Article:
Under Her Skin: Living With Breast Cancer

Over the past 30 years, researchers have found a widening survival divide between black and white women diagnosed with breast cancer in the United States. The Takeaway’s series “Under Her Skin: Living With Breast Cancer” shares the stories of three African-American women coping with the disease. Over the course of six months, we’ll hear their thoughts and fears, their struggles and triumphs, as their audio diaries capture the realities of a disease that will afflict more than 12 percent of American women at some point in their lives.

Recently in Under Her Skin: Living With Breast Cancer

Under Her Skin: Lisa Echols

Tuesday, July 01, 2014

Lisa Echols is 46-years-old. She was diagnosed with breast cancer in December 2013 after doctors spotted an abnormality in her annual mammogram. She says she is a wife, mother and friend first—and a woman fighting cancer second.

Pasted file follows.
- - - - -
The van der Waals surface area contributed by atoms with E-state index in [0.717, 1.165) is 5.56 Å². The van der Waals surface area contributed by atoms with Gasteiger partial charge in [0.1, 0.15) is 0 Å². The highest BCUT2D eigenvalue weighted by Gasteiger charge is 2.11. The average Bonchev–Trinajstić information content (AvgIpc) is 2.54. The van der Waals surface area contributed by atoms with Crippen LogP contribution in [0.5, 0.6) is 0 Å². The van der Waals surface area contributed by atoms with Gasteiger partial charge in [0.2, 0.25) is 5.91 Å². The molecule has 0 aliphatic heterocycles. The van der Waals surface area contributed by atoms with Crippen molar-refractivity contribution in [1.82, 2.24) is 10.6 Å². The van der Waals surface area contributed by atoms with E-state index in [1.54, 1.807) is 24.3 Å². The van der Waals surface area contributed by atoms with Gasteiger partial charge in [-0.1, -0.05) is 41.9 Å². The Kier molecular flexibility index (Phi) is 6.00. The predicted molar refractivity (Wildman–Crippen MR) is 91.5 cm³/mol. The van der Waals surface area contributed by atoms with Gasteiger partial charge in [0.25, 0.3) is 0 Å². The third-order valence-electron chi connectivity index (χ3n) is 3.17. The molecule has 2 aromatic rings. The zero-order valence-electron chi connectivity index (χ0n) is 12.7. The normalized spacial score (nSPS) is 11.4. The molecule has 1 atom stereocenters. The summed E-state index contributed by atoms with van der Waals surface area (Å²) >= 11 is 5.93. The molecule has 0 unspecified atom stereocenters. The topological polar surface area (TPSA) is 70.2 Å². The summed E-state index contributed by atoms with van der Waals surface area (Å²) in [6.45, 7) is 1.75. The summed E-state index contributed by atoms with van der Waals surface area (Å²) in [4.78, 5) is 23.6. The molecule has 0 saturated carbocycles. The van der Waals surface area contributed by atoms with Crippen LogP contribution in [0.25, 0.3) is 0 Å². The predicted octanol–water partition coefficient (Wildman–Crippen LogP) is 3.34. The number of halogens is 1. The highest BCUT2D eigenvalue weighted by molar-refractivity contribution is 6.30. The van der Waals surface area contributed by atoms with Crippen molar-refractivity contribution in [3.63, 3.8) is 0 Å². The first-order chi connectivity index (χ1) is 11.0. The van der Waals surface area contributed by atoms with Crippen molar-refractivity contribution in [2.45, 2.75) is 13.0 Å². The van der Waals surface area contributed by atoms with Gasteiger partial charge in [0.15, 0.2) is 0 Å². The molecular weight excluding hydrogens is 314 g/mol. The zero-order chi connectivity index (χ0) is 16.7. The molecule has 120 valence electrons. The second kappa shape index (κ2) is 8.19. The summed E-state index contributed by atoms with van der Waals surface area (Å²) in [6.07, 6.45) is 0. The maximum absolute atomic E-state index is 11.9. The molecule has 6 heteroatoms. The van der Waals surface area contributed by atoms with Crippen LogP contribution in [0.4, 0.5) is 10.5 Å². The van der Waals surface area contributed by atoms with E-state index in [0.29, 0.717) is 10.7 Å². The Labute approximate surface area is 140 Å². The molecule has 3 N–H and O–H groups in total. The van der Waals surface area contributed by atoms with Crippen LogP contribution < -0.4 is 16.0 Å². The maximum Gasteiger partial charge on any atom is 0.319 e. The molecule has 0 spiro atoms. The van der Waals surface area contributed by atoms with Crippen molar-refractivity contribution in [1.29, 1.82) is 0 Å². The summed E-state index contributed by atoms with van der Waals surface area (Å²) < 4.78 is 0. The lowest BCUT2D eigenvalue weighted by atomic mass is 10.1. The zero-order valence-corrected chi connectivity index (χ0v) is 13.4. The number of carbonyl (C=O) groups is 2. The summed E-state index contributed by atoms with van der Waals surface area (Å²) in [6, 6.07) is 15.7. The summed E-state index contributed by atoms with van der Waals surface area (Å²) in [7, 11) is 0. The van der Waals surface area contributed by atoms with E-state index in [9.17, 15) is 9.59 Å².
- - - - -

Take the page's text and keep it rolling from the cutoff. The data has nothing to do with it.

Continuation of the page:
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Under Her Skin: Crystal Miller

Tuesday, July 01, 2014

Crystal Miller is 28-years-old. She found a lump in her breast in November 2013, and was diagnosed with breast cancer a month later. As a nurse and cancer researcher at Mount Sinai Medical Center in New York City, Crystal struggles to ignore the disease statistics she knows so well.

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Under Her Skin: Anita Coleman

Tuesday, July 01, 2014

Anita Coleman is 54-years-old. She was first diagnosed with breast cancer in 2001, and suffered a relapse on February 21, 2014 after a regular mammogram came back suspicious. She recounts her first diagnosis, and how her family has helped her find the strength to fight the disease once again.

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